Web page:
Not all victims can expect to receive punitive damages in their personal injury claims, but you must not give up on them if you consider them to be valid in your case.
Damages are perhaps the most vital element of a personal injury lawsuit. In fact, they’re the reason why you file a suit in the first place. However, they go much beyond the compensatory damages that most victims know about. While these are meant to compensate you for the injuries caused by the negligence of the guilty person, you can get much more in the form of punitive damages. Apart from giving the victims what they deserve, the objective of damages is to punish the guilty party and also to protect the society by deterring such actions in the future.
It is important to understand the concept of punitive damages because they can significantly increase the settlement value you get. But they are often governed by rigorous standards that make them quite complex and at times, controversial. You can expect the opponents to claim them as unfair and even excessive. So it makes sense to consult an expert attorney and find whether you are entitled to such damages. Further, they can also help you get the claim you rightfully deserve. Let us try and answer the key questions on punitive damages.
When are punitive damages awarded?
Unlike the conventional compensation in personal injury claims, these are a distinct type of damages applicable only to a few specific circumstances. The law restricts the availability to rare cases in which the defendant acted intentionally, fraudulently or willfully and wantonly. A majority of personal injury lawsuits are based on negligence, which is inconsistent with fraudulent or intentional actions. However, when the negligence involves willful and wanton behavior, it is regarded as a criminal or unreasonable act that makes them liable for punishment.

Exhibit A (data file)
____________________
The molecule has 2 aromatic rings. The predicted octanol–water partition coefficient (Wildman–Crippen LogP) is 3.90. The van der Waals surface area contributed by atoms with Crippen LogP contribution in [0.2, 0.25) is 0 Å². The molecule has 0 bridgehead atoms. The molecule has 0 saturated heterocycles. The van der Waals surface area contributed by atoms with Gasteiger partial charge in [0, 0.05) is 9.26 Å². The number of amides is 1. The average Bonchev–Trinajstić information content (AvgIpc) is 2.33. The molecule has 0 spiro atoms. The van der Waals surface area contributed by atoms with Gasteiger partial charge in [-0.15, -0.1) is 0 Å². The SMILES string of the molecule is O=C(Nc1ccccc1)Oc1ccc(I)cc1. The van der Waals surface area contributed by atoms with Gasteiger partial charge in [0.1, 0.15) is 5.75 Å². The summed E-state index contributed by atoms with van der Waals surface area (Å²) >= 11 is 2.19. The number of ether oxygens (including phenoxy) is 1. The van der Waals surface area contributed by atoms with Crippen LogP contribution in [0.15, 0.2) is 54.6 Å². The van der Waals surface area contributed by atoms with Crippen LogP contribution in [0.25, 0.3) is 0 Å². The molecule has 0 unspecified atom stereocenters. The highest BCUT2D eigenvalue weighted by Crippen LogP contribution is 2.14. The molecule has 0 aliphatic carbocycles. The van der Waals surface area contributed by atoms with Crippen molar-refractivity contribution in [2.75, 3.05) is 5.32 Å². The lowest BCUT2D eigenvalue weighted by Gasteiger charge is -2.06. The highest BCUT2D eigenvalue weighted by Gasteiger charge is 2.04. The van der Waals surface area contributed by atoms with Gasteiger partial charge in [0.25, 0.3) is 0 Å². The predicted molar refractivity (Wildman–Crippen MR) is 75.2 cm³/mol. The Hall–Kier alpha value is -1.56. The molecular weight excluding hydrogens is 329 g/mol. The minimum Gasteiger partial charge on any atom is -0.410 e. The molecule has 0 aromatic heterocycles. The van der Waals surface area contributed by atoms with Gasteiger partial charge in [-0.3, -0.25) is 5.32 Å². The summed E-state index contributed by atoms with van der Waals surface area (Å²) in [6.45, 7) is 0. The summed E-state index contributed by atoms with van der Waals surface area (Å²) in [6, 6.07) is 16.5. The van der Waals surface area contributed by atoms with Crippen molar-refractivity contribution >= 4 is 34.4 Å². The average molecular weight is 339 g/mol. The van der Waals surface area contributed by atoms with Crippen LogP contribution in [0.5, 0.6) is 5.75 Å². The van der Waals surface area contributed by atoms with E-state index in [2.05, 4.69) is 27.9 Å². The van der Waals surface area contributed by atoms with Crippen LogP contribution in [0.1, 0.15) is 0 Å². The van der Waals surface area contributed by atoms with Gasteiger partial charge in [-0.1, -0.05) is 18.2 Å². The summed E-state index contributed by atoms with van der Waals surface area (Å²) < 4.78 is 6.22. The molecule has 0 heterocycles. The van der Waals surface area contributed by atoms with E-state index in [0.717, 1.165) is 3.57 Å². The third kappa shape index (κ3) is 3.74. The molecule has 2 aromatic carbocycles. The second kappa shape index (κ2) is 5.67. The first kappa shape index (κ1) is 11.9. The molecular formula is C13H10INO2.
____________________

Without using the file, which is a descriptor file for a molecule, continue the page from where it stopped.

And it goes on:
The common cases when you can expect to receive this extra are the ones involving gross negligence, outrageous carelessness, malicious motives, acts of violence and intent to harm or kill. Particularly egregious acts such as in medical malpractice claims make the medical professionals liable while recklessness, such as drunk driving, entitles the victims to receive them in auto accident claims. Environmental torts and class actions are some other circumstances when these penalties may be imposed. A judge will order additional punitive damages when he or she deems that the compensatory damages are not an adequate remedy for the victim. Further, they may also do it when they want to inflict retribution on the responsible person for egregious acts.
Why are punitive damages awarded?
For a victim, getting extra settlement value from your claim can make all the difference to taking your life back on track. But the law has better reasons for imposing these penalties on the guilty party. Here are the reasons why they do it:
- The primary objective is to punish the wrongful behaviour that has caused pain, suffering and financial loss to the victim. Obviously, punishing them financially is a good resolution because it compensates the victim and teaches a lesson to the guilty person so that they would not repeat their offense in the future.